Serious Trouble
Serious Trouble
Donald Trump's First Gag Order

Donald Trump's First Gag Order

Judge Arthur Engoron orders Trump not to attack his court staff; the planned May trial date in the documents case looks dicey; three new defamation lawsuits interest us

Dear listeners,

Donald Trump withdrew his lawsuit against Michael Cohen so he wouldn’t have to sit for a deposition on the holiday, but Columbus Day didn’t stop us from bringing you a new episode of Serious Trouble.

This week, we look at Trump’s first gag order: The former president’s gratuitous social media attacks against Judge Arthur Engoron’s law clerk enraged the judge and led him to order Trump (and also the other parties in the New York AG’s civil fraud lawsuit) not to publicly criticize his staff. We’ve previously discussed how poorly developed the case law is on the constitutionality of gag orders, but this one’s limited scope — focusing on commentary that is likely to disrupt the court and unlikely to have significant value even for the defendants — puts Judge Engoron on comfortable legal ground. After all, the case law about gag orders is made by judges, and they’re all likely to be sympathetic to the idea that it’s hard to run a case when a very prominent party is attacking your very non-prominent employees.

We also talk about scheduling. Trump has asked Judge Aileen Cannon to delay his criminal trial in the documents case, which is currently set for May. Ken thinks Trump is likely to get a delay sooner or later — and would be likely to do so even if he did not have a judge who was especially sympathetic to him. Going to trial next spring was always aggressive given the complexity of the case, the classified material involved, and the fact that Trump already faces another complex federal prosecution that’s set to start next March (and that probably won’t be delayed, given the comments Judge Tanya Chutkan has made about her own scheduling intentions).

We talk about defamation litigation — Rudy Giuliani is suing Joe Biden for calling him a Russian pawn, a California college student is suing Elon Musk for accusing him of being a fake white nationalist, and a Georgia voter is suing Dinesh D’Souza for calling him a ballot mule. The first two cases look weak, but the third one could be quite hazardous for D’Souza and his co-defendants, who may be the next defendants to learn that promoting election-theft lies about real people and real companies can prove very expensive. On that note, we look at more signs of financial difficulty facing Giuliani and Mike Lindell, who have also been on the receiving end of such defamation suits.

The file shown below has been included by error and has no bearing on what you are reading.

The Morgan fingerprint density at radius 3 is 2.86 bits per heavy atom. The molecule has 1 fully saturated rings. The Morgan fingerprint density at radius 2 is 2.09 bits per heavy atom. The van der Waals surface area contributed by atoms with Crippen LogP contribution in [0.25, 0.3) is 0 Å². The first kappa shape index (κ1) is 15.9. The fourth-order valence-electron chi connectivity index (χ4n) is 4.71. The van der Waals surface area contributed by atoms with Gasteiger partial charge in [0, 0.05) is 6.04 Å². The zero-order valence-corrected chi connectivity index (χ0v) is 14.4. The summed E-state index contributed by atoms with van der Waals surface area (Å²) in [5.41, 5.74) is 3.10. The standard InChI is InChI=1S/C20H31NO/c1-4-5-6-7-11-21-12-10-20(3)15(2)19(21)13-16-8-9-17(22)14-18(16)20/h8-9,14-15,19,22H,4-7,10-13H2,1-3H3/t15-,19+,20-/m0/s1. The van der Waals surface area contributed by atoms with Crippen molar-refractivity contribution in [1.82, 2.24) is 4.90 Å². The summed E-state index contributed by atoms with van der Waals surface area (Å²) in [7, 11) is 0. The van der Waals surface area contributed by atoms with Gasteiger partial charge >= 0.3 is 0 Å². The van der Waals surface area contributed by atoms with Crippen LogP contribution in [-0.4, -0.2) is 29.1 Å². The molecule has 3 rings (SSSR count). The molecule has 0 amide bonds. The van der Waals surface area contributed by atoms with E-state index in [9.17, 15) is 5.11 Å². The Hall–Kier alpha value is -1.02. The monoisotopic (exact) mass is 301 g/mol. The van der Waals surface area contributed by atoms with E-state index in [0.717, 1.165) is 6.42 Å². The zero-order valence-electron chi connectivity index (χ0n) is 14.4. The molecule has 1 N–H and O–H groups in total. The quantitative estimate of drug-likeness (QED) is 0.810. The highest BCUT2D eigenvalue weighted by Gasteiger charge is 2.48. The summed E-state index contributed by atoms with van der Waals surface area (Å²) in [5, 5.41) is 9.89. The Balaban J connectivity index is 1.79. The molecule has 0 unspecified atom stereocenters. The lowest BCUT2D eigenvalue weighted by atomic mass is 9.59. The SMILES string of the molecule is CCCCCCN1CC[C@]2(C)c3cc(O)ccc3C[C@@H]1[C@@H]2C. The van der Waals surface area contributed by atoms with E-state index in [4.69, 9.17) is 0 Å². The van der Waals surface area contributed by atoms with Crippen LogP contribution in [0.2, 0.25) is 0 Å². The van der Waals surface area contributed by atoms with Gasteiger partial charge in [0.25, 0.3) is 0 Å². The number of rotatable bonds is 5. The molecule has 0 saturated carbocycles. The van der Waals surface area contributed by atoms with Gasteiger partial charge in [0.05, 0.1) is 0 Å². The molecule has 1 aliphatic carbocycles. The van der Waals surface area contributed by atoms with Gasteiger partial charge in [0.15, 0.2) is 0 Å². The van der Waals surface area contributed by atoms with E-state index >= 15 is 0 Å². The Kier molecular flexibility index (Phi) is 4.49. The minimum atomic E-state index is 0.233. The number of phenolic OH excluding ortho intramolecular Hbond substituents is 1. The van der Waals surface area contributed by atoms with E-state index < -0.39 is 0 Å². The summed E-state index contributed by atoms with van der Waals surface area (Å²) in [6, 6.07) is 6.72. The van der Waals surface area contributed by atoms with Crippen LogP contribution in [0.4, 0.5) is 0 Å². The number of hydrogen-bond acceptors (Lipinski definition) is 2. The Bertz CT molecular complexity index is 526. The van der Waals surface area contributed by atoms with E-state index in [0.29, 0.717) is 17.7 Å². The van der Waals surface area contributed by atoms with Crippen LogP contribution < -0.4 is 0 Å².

And we look briefly at the Georgia RICO case, where one minor defendant is pleading guilty and cooperating — though it remains to be seen how that will effect the cases DA Fani Willis can present against more prominent defendants.

We hope you enjoy the episode.


Episode links and resources:

Click here for a transcript of this episode.

Here is Trump’s motion to delay the documents case until November 2024.

Trump has asked a federal court to dismiss his lawsuit against Michael Cohen — but claims the move is temporary.

Rudy Giuliani faces an IRS lien against his Florida condo.

Mike Lindell’s defamation lawyers want to withdraw because they haven’t been paid.

Those defamation suits:

Serious Trouble
Serious Trouble
An irreverent podcast about the law from Josh Barro and Ken White.
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Josh Barro
Ken White